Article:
Safwan Badr, M.D., M.B.A.
Safwan Badr, M.D., M.B.A., was elected president of the American Academy of Sleep Medicine earlier this year, and will lead the 10,000-member organization for one year beginning next June.
Dr. Badr is chief of the Wayne State University School of Medicine’s Division of Pulmonary, Allergy, Critical Care and Sleep Medicine, professor of Medicine and the WSU Sleep Fellowship’s program director.
The AASM, established in 1975 as the Association of Sleep Disorders Centers, sets standards and promotes excellence in health care, education and research.
“I’m very pleased to be part of an organization advocating for this,” he said.
Dr. Badr is a native of Syria, earning a medical degree from the country’s Damascus University Medical School. He received a Lifetime Achievement Award from the Syrian American Medical Society at the SAMS 12th annual international meeting July 3 in Istanbul, for his accomplished research, medical practice and education.
“I was not expecting that, and I’m very appreciative. As I told the group, the people who win awards win them because of the other people who work with them. What we accomplish is a team sport,” he said.
Dr. Badr also is a member of the American Thoracic Society, Association of Subspecialty Professors and American College of Physician Executives, and a fellow of the American College of Chest Physicians.
Dr. Badr is a clinical researcher and staff physician at the Detroit Medical Center’s John D. Dingell Veteran Affairs Medical Center and chief of Service, Pulmonary and Critical Care at the Barbara Ann Karmanos Cancer Institute.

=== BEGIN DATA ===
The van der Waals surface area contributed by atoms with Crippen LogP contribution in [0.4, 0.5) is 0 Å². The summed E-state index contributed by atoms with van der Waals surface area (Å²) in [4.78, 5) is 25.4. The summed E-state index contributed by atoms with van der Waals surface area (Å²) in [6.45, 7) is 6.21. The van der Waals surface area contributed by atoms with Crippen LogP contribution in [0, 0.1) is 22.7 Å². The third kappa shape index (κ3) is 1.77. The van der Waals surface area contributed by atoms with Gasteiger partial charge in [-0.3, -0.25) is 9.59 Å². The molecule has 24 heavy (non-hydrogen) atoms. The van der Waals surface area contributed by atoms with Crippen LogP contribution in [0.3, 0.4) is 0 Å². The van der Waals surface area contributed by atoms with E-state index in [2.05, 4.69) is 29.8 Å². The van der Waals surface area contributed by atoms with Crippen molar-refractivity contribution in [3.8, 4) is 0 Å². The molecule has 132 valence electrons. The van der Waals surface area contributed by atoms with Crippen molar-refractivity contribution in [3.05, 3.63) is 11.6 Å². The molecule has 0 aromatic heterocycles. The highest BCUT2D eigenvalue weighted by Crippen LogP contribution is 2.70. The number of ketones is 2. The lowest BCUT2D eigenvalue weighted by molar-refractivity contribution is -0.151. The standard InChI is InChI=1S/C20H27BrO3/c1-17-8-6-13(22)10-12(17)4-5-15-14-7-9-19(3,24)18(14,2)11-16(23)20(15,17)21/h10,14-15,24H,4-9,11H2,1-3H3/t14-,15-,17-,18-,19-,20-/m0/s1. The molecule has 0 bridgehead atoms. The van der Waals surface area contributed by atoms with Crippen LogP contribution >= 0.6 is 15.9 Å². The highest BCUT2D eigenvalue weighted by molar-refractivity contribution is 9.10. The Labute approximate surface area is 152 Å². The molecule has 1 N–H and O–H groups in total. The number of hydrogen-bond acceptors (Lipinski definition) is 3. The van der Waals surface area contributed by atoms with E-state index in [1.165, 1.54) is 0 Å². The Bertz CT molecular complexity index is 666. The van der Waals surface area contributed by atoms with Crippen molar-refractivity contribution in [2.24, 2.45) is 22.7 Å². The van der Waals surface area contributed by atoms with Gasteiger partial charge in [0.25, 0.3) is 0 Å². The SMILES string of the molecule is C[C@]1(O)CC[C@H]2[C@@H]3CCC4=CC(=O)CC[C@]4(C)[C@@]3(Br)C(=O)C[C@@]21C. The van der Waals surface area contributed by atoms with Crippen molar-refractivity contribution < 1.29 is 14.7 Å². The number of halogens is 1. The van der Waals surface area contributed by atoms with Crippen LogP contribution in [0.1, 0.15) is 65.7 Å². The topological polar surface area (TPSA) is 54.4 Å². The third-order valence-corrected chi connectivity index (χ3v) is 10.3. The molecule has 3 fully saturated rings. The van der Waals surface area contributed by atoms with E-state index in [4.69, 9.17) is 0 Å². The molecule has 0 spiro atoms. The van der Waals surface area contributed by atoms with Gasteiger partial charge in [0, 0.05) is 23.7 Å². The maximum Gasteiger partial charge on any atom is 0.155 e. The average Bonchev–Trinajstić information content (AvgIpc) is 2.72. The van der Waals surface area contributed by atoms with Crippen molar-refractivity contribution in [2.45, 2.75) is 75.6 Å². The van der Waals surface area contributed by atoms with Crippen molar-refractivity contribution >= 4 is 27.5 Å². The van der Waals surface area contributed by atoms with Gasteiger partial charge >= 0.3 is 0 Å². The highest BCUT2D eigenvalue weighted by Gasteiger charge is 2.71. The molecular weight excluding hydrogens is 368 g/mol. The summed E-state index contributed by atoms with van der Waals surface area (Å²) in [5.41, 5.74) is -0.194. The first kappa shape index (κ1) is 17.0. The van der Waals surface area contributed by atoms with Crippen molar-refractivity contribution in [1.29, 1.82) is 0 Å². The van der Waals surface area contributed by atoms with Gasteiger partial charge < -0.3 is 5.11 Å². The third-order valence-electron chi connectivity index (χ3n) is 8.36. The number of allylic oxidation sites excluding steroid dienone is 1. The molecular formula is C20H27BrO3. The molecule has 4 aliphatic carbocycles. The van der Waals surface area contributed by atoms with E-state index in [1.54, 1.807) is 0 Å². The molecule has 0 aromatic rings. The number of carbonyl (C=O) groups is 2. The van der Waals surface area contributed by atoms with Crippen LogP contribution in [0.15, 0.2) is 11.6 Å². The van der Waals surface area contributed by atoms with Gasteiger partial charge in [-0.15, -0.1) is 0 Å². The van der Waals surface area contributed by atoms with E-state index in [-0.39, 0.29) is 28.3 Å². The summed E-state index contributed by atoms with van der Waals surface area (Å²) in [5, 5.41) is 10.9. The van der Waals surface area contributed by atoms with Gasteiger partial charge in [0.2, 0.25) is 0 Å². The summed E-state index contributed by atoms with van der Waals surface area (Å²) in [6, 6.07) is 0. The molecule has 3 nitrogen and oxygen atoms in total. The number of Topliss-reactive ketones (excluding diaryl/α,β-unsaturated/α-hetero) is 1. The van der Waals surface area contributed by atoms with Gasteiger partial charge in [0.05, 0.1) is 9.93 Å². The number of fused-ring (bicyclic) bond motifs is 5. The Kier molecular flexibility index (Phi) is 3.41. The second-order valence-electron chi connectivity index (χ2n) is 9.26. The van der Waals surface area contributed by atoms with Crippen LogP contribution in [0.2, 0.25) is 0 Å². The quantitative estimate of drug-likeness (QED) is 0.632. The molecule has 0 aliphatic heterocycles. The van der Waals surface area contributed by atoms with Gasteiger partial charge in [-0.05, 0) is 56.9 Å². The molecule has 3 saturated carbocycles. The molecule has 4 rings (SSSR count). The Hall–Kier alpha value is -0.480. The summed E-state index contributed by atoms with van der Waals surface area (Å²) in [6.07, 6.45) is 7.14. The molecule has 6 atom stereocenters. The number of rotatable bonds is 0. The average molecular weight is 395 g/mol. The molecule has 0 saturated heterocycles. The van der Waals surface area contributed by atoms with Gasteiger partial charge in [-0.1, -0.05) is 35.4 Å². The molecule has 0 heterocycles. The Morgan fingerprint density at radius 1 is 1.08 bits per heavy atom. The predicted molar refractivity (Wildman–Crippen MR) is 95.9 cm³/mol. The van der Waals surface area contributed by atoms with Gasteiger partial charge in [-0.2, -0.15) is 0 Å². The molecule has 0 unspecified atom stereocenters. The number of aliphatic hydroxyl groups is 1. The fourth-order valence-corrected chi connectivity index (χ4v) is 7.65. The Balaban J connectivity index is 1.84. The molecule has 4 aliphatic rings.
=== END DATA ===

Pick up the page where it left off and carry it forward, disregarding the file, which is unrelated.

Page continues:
He has been a member of the AASM since 1989, serving on the board of directors since 2008.
As this year’s president-elect, he joins the academy’s core leadership team, which includes the president-elect, president and immediate past president of AASM. “I feel honored and humbled at the same time,” Dr. Badr said. “I feel a sense of responsibility, as someone always hopes to fulfill what others think he or she is capable of doing.”
He plans to focus his term on the future of Sleep Medicine, a subspecialty recognized by the U.S. Centers for Medicare and Medicaid Services.
Poor sleep contributes to obesity, heart disease, airway disease and depression, he said, and is a leading cause of car accidents and subsequent deaths.
“It is a huge public health issue,” he said. “It is no longer (just) sleep apnea and diagnostic sleep testing. What are the medical specialties we need to interface with? It is more about how Sleep Medicine will fit into the new landscape of health care, where it fits into the bigger picture. I think that’s a paradigm shift for which we all have to be prepared.”